Optimise the collection and use of OSH data

GEMMA COLLINS DOYLE

Health and Safety Consultant at EazySAFE

This year the International Labour Organisation (ILO) will be focussing on how to optimise the collection and use of OSH data. World Day for Safety and Health at Work will take place on April 28th and this is the theme that will be highlighted.

Back in 2015, the United Nations created a 2030 Agenda for Sustainable Development. This global plan of action has specific targets to end poverty, protect the environment and create abundance for everyone. With its implementation, the capacity to collect and use reliable OSH data has also become essential for all countries, to ensure their commitment to sustainable development goals and their targets.

“Promote sustained, inclusive and sustainable economic growth, full and productive employment and decent work for all”

United Nations Sustainable Development

Goal 8 in particular, provides for the promotion of “inclusive and sustainable economic growth, full and productive employment and decent work for all”. It also looks at the “protection of labour rights and promotion of safe and secure working environments for all workers, including migrant workers, in particular women migrants, and those in precarious employment”. Countries have been asked to focus and report on the following indicator: “Frequency rates of fatal and non-fatal occupational injuries, by sex and migrant status”

While the above is common place in most developed countries, this is not the case in many underprivileged or developing countries. It can be an onerous and challenging framework to implement. The following are just a few of the battles that are ahead of some of these countries:

  • Reporting is not inclusive in National legal frameworks, resulting in exclusion of certain branches of economy or certain types of workers
  • National systems of recording are not considered an integral part of occupational risk management
  • Diagnostic and recognition criteria for occupational diseases vary from country to country – the diagnosis of some diseases require expertise, which may not be available in some countries.
  • Responsibility for reporting and recording OSH data is sometimes divided among various different bodies, which in turn leads to incomplete or incorrect data. This then, cannot be used for global data collection.
  • Terminology, definition and classifications vary from country to country. Therefore data cannot be synchronised at country level, making it difficult to assess regional or global trends.

As data on work-related accidents and diseases is vital for prevention, there is a real need to improve recording and notification systems, as well as occupational safety and health (OSH) data collection and analysis at national level. This in turn will provide countries with more reliable indicators and help them to prioritise what OSH issues should receive the adequate resources to resolve them.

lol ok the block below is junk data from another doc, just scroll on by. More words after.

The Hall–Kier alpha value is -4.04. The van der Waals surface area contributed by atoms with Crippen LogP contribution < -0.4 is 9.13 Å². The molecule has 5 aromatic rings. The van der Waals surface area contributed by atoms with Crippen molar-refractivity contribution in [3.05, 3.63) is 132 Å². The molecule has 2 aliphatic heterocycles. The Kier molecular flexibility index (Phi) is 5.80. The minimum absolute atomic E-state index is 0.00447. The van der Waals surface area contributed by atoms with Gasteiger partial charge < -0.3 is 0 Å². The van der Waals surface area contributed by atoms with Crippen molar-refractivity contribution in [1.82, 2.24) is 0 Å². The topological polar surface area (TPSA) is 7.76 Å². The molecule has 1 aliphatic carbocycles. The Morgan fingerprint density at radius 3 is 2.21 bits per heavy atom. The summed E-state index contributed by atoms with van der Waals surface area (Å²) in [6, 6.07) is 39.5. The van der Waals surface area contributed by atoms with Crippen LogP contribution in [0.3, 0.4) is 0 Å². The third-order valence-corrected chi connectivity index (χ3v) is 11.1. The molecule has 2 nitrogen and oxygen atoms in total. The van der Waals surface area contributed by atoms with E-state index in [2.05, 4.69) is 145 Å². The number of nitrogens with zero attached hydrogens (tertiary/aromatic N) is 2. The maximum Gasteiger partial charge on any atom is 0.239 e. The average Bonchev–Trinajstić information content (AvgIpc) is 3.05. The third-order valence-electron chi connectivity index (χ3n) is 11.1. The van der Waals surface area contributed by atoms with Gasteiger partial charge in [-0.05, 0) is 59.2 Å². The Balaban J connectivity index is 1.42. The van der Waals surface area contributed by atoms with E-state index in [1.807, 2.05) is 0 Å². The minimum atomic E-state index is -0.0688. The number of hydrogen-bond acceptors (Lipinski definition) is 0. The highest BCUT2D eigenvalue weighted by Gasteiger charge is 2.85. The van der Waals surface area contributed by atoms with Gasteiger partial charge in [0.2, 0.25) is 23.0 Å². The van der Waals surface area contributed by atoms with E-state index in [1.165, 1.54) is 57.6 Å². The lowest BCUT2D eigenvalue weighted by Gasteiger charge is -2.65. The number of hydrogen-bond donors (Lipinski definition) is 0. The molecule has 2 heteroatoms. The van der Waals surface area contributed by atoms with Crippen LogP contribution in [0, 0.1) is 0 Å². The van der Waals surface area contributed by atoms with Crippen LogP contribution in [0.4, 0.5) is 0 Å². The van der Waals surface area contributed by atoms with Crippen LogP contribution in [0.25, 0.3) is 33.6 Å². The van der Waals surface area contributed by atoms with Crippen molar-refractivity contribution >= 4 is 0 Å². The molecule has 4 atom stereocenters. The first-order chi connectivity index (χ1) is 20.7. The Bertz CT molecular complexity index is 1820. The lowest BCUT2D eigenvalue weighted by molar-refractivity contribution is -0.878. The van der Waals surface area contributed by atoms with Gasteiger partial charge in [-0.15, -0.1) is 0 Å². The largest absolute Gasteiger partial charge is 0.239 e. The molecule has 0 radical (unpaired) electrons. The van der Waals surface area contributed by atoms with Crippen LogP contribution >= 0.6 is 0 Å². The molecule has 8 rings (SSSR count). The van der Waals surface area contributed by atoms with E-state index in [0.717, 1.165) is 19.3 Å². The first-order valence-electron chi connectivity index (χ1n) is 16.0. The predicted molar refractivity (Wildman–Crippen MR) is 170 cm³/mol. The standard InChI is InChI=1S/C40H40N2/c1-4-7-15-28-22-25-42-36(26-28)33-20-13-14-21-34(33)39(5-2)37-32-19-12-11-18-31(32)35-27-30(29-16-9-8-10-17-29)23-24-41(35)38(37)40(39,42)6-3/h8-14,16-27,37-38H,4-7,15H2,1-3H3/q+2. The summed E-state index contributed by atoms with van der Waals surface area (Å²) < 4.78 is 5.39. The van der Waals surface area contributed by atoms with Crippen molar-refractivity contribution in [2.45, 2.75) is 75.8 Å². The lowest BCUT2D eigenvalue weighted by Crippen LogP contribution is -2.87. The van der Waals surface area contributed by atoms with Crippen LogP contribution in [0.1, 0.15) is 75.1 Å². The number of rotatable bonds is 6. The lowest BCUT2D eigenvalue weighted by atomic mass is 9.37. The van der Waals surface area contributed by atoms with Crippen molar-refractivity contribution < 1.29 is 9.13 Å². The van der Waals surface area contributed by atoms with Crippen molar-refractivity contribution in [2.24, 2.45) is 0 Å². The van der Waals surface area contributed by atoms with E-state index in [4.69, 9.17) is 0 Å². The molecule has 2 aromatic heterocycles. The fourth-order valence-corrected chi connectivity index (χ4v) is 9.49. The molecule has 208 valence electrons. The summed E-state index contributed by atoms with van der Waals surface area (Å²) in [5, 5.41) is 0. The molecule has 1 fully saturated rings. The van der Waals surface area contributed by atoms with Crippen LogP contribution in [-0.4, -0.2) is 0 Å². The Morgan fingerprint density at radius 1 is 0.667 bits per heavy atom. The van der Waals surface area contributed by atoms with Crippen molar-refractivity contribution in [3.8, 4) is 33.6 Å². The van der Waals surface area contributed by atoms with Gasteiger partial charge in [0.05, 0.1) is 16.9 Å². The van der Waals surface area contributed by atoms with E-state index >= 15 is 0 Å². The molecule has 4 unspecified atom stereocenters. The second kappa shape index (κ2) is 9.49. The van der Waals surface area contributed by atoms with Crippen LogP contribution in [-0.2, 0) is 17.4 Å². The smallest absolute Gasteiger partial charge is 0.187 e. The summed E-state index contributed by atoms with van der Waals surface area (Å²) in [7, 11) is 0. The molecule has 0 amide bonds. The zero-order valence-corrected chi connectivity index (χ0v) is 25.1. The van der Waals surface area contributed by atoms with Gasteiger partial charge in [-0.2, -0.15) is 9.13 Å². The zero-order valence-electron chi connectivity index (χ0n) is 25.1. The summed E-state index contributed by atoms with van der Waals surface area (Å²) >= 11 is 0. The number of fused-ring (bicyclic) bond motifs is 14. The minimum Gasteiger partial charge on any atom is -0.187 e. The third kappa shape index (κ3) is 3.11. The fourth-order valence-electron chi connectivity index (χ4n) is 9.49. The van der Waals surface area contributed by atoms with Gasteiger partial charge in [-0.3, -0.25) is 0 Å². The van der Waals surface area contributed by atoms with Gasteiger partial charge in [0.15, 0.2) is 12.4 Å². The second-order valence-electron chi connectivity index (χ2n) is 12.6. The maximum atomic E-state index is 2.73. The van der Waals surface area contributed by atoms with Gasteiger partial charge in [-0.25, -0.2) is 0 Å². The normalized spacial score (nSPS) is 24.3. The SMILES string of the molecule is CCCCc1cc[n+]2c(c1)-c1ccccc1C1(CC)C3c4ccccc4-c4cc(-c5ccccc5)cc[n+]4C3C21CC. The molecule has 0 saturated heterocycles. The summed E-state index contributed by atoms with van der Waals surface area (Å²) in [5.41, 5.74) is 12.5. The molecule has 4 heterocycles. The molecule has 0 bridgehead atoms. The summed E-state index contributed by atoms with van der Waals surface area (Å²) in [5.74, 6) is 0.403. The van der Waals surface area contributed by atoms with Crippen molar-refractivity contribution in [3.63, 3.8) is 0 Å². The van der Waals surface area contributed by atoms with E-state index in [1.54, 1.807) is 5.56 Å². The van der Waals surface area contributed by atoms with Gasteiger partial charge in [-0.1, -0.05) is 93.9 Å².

Without the reliable OSH data, it will not be possible to establish the real priorities for improving national workplace prevention programmes. In addition to national data, the global data will give a birds eye view of how we are doing from an international level and what we need to put in place and focus on to make the world a safer and healthier place to work in.

To fill the current gap in data and reporting and increase awareness on the seriousness of the problem, the ILO regularly publishes global estimates of occupational injuries and work related diseases. Current estimates show the following:

  • Work-related accidents causing injuries – 313 million
  • Work-related fatal accidents – 350,000
  • Occupational and work-related fatal diseases – 2 million
  • Work-related deaths – 2.35 million
  • Lost GDP on occupational accidents and diseases – 4%

Staggering figures, I’m sure you would agree. So, what is being done to help countries to get their reporting in order and setting up programmes to reduce these figures?

Currently the ILO provides guidance through a number of instruments and technical tools to support member states in improving recording and notification systems.

Thankfully in Ireland, we have legislation, systems and government bodies in place that ensure we collect and report all work-related injuries, fatalities and diseases. However, there is always room for improvement. OSH data is critical in ensuring we are ahead of the trend when it comes to protecting our employees every day and making this country is as safe as possible to work in. OSH data is no use to anyone, unless it is being analysed and actioned on as soon as possible. Make sure your company is up to date with Health and Safety legislation when it comes to reporting on work-related injuries, fatalities and diseases. Also, don’t forget the importance of reporting and analysing all near misses, safety should be proactive, not reactive.

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